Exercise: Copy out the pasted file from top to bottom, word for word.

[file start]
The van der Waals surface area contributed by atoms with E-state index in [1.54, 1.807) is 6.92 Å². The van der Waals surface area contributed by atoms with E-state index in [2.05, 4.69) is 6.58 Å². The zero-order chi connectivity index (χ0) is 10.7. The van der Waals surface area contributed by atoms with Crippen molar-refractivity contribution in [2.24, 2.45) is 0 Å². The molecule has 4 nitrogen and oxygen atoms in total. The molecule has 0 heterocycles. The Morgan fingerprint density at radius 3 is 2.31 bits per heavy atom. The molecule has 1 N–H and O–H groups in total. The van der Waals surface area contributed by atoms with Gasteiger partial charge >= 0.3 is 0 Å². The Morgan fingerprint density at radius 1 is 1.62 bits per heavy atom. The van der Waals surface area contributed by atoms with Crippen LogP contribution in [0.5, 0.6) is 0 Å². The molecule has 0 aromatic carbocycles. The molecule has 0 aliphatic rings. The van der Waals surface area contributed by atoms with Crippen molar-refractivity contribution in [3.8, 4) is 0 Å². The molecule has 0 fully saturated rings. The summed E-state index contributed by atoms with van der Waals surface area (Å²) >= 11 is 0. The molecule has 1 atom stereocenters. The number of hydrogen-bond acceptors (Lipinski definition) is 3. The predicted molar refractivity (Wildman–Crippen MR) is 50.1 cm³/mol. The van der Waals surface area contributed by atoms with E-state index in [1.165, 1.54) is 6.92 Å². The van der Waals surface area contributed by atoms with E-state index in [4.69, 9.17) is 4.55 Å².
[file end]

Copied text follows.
The van der Waals surface area contributed by atoms with E-state index in [1.54, 1.807) is 6.92 Å². The van der Waals surface area contributed by atoms with E-state index in [2.05, 4.69) is 6.58 Å². The zero-order chi connectivity index (χ0) is 10.7. The van der Waals surface area contributed by atoms with Crippen molar-refractivity contribution in [2.24, 2.45) is 0 Å². The molecule has 4 nitrogen and oxygen atoms in total. The molecule has 0 heterocycles. The Morgan fingerprint density at radius 3 is 2.31 bits per heavy atom. The molecule has 1 N–H and O–H groups in total. The van der Waals surface area contributed by atoms with Gasteiger partial charge >= 0.3 is 0 Å². The Morgan fingerprint density at radius 1 is 1.62 bits per heavy atom. The van der Waals surface area contributed by atoms with Crippen LogP contribution in [0.5, 0.6) is 0 Å². The molecule has 0 aromatic carbocycles. The molecule has 0 aliphatic rings. The van der Waals surface area contributed by atoms with Crippen molar-refractivity contribution in [3.8, 4) is 0 Å². The molecule has 0 fully saturated rings. The summed E-state index contributed by atoms with van der Waals surface area (Å²) >= 11 is 0. The molecule has 1 atom stereocenters. The number of hydrogen-bond acceptors (Lipinski definition) is 3. The predicted molar refractivity (Wildman–Crippen MR) is 50.1 cm³/mol. The van der Waals surface area contributed by atoms with E-state index in [1.165, 1.54) is 6.92 Å². The van der Waals surface area contributed by atoms with E-state index in [4.69, 9.17) is 4.55 Å².